Saturday, July 26, 2014

Reading Early May Increase Brain Power

As if I needed to have one more reason to encourage parents to read to their children!

A new study from the University of Edinburgh finds that developing early reading skills may lead to higher intelligence scores later on. This longitudinal study compared twins over the course of many years, and found that the twin whose early reading ability was stronger scored higher in intelligence testing over the course of years, even at age 16.

Of course, the best reason to read to your young children is to love the time together, and show your young one the joys of reading and learning. But in case you are motivated or intrigued by this interesting study, published in a reputable research journal, I thought I'd share it!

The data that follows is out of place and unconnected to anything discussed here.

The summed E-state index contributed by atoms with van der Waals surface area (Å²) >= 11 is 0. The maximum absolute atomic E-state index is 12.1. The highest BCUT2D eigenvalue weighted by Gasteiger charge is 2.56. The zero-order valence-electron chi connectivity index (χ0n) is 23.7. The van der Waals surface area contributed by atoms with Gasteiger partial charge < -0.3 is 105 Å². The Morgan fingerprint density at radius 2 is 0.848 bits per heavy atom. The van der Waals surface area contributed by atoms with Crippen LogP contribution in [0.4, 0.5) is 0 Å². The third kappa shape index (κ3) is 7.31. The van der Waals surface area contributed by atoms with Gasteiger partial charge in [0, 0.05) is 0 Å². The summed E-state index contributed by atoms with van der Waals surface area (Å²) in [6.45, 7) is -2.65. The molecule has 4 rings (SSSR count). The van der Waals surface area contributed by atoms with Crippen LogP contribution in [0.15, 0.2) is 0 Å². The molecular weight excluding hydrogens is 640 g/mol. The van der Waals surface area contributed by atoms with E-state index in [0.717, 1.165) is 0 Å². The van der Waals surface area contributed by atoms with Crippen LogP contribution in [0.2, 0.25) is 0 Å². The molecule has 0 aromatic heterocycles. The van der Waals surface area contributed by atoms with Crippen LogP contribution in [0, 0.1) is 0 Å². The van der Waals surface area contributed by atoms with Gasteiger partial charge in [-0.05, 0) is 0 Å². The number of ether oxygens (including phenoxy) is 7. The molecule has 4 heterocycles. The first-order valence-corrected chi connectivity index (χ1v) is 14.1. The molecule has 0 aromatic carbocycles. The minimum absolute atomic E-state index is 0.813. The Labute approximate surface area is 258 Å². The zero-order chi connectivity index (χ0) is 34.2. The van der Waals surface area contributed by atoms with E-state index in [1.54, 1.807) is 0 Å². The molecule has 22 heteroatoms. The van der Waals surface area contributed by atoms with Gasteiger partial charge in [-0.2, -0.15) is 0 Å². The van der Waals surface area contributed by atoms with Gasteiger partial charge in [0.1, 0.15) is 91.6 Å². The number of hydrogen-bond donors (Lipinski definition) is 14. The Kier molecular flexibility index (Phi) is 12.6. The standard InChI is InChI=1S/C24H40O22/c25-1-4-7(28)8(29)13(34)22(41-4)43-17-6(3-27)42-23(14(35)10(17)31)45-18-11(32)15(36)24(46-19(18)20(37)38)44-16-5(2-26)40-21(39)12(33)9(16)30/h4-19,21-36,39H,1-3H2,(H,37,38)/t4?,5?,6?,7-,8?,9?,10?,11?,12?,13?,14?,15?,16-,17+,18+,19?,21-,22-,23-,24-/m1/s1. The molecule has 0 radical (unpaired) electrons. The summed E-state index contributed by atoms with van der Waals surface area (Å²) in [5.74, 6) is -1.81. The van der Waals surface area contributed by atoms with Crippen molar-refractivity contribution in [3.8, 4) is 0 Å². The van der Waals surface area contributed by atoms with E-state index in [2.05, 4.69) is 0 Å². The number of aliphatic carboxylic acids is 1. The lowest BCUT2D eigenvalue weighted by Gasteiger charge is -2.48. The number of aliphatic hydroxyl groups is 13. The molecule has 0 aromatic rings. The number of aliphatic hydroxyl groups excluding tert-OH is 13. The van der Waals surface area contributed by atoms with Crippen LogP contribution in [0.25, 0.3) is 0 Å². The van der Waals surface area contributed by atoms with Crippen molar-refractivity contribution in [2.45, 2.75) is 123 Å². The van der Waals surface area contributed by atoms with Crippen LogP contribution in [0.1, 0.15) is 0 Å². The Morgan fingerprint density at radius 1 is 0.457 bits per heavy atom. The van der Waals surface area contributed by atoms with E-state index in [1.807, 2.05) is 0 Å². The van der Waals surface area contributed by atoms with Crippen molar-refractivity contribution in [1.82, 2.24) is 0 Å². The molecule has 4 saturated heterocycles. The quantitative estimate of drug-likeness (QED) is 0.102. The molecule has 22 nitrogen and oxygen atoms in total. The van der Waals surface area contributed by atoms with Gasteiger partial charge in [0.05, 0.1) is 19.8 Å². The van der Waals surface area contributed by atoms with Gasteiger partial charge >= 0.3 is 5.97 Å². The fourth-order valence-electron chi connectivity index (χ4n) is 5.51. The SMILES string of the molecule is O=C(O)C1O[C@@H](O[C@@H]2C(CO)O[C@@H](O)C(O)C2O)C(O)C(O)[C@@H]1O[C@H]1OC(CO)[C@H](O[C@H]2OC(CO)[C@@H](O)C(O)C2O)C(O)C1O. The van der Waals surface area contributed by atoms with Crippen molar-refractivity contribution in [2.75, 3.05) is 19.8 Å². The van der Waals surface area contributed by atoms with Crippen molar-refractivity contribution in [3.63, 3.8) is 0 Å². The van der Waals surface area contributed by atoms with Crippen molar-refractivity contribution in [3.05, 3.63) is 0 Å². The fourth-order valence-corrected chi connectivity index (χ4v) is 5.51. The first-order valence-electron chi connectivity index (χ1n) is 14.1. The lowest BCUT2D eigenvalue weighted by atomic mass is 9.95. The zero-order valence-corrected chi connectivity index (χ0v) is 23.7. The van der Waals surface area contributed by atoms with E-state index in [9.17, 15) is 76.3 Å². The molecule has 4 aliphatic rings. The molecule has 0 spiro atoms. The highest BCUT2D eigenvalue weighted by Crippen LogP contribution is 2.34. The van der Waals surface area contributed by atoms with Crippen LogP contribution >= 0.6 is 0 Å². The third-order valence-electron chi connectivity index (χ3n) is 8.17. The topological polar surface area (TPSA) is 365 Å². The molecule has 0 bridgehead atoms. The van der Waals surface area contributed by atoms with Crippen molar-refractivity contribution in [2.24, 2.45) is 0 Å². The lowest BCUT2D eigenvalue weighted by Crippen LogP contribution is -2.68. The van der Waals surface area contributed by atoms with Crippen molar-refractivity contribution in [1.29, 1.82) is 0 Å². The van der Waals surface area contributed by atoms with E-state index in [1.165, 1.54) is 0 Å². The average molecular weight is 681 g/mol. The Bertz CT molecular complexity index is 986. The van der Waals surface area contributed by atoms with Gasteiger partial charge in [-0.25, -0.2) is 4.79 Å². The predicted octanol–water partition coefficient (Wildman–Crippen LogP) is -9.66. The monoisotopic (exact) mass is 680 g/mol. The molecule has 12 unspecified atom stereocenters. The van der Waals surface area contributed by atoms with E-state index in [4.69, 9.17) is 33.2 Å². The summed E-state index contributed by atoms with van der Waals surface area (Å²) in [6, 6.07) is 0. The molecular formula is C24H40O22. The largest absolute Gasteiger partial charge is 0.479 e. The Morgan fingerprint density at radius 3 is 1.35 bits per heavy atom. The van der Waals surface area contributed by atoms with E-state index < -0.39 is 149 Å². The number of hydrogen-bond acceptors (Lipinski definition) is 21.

Here is a link to a description of the study. 

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What I think . . .

There are all kinds of readers. Some—like my daughter and me—are never without a book to read for pleasure. Others—like my son—are careful, analytical, and curious readers who read primarily to seek information from the page.

No matter what kind of reader your child becomes, you can help him or her get started. After all, you are your child’s first teacher. And, best of all, you can have some fun in the process.

Please feel free to share your own ideas. Tell me about ways you've enjoyed reading with your child.

Madeline Boskey, Ph.D.